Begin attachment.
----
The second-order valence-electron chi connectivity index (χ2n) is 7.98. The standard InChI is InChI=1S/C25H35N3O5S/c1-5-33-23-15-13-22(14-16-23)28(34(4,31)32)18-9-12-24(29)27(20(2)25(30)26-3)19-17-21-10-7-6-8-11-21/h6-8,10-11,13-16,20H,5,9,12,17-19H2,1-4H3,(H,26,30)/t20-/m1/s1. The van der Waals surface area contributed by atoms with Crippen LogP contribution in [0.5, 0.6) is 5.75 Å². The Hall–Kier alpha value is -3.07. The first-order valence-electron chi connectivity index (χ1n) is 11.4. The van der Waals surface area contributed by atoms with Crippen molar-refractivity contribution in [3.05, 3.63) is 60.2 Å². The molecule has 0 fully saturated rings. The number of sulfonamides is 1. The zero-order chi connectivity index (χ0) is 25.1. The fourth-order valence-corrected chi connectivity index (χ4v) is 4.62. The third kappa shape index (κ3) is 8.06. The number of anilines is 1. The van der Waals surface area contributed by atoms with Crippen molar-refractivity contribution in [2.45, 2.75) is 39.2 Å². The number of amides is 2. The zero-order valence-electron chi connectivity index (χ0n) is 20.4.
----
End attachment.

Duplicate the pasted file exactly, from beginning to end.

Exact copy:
The second-order valence-electron chi connectivity index (χ2n) is 7.98. The standard InChI is InChI=1S/C25H35N3O5S/c1-5-33-23-15-13-22(14-16-23)28(34(4,31)32)18-9-12-24(29)27(20(2)25(30)26-3)19-17-21-10-7-6-8-11-21/h6-8,10-11,13-16,20H,5,9,12,17-19H2,1-4H3,(H,26,30)/t20-/m1/s1. The van der Waals surface area contributed by atoms with Crippen LogP contribution in [0.5, 0.6) is 5.75 Å². The Hall–Kier alpha value is -3.07. The first-order valence-electron chi connectivity index (χ1n) is 11.4. The van der Waals surface area contributed by atoms with Crippen molar-refractivity contribution in [3.05, 3.63) is 60.2 Å². The molecule has 0 fully saturated rings. The number of sulfonamides is 1. The zero-order chi connectivity index (χ0) is 25.1. The fourth-order valence-corrected chi connectivity index (χ4v) is 4.62. The third kappa shape index (κ3) is 8.06. The number of anilines is 1. The van der Waals surface area contributed by atoms with Crippen molar-refractivity contribution in [2.45, 2.75) is 39.2 Å². The number of amides is 2. The zero-order valence-electron chi connectivity index (χ0n) is 20.4.